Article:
Given the messy and clandestine nature of their work, Osborn can't accompany his new Thunderbolts on missions. As such, he needs a dangerous and highly capable leader to tack charge of the team in the field. “Yelena Belova, the 'evil' Black Widow II, is the new field leader,” Diggle confirmed. “She's one of the most lethal agents ever to come through Russia's Red Room training facility -- the same outfit that trained Natasha Romanova -- and she was believed dead until she turned up working with Blade's Vanguard vigilante team. She's a warrior without a war; Norman has given her one.”

Osborn's previous Thunderbolts team often lost battles or failed missions because of their inability to work together. The new Thunderbolts are therefore going to have to get their act together very quickly or suffer the consequences. “Now that he no longer has to pay lip-service to the CSA, Norman's leadership style is becoming even more ruthless,” Diggle remarked. “He's not going to tolerate any kind of failure or insubordination in the ranks; so Thunderbolts who mess up will be kicked off the team -- and into an unmarked grave -- and replaced with someone even more ruthless. So there is no status quo; anything can happen here. Any one of these characters can be killed and replaced, so any friction among the team members is more likely to be directed at Norman than at each other.”

Pages from "Thunderbolts" #128

The new Thunderbolts are tasked with carrying out Norman Osborn's will, which means they're going wherever and eliminating whoever has the misfortune of upsetting their boss. The team's target for their first mission in “Thunderbolts” #128 has angered Osborn by assuming his old Green Goblin identity. “Now that he's been appointed the Director of H.A.M.M.E.R., the last thing Norman wants is for someone to dredge up his villainous past and shame him in front of the new President,” Diggle stated. “So any threat to his power-base will be dealt with ruthlessly.”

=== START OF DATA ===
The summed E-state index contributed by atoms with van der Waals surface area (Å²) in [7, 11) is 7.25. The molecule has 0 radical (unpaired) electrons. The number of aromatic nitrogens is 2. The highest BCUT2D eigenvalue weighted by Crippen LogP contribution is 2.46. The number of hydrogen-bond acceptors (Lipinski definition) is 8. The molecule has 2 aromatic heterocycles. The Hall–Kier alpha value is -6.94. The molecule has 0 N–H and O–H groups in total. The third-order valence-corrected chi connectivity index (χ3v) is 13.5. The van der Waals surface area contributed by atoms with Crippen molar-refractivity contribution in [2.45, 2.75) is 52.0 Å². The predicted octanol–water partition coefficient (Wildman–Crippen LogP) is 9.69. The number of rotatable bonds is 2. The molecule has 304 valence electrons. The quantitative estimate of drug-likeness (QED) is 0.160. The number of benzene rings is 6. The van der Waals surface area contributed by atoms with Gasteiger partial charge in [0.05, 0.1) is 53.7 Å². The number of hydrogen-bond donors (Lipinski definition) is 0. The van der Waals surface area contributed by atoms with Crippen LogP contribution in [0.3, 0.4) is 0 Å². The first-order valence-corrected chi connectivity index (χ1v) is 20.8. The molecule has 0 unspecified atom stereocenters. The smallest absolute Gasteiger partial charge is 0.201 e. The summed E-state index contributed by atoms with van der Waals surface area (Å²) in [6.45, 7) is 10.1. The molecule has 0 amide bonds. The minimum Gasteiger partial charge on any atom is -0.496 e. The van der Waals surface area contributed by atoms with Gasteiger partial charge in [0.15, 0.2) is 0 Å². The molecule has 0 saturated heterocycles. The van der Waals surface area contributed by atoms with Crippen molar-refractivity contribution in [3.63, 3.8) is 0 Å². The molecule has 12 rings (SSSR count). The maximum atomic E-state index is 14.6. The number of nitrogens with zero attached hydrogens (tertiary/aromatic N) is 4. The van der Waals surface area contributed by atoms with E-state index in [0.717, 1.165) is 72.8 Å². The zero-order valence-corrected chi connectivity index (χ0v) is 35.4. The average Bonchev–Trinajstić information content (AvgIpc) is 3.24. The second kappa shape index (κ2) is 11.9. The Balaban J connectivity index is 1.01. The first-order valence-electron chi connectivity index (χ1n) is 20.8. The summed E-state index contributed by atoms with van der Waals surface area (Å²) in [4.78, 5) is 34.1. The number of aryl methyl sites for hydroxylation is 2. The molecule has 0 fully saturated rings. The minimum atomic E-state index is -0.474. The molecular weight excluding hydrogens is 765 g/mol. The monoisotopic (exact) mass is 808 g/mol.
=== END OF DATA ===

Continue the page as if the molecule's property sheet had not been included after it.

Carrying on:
It's still unclear how the Thunderbolts will fare against the newest Green Goblin, but one thing is for certain: they're bound to find the Goblin a lot less annoying than their next target, the ever loquacious, Deadpool. Osborn sends his team after the Merc With a Mouth in a storyline titled “Magnum Opus,” a crossover that begins in March and spans “Deadpool” #8-9 and “Thunderbolts” #130-131.

“Norman intercepted some secret Skrull data that Deadpool retrieved for Nick Fury (in 'Deadpool' #3), so Deadpool figures Norman owes him big time,” Diggle explained. “Norman, meanwhile, doesn't like loose ends -- especially loose ends that know his dirty secrets. Deadpool just wants to get paid, but Norman wants Deadpool dead -- and he sends the Thunderbolts to do the job. Easier said than done...”

Now that Norman Osborn has achieved his Dark Reign and has a new team of Thunderbolts to do his wetwork, Diggle is finding the experience of writing the character to be very freeing. “Warren Ellis did a great job writing Norman as the 'caged tiger', chafing against the restraints the CSA put on him,” the writer said, referencing Ellis’ run on the “Thunderbolts” title. “Now, Dark Reign has opened the cage, and Norman is free to run wild. And that, my friend, is one scary proposition. Scary, but fun!”

“Thunderbolts” #128 is in stores January 21 from Marvel Comics.

TAGS:  thunderbolts, the osborn supremacy, andy diggle, roberto de la torre, dark reign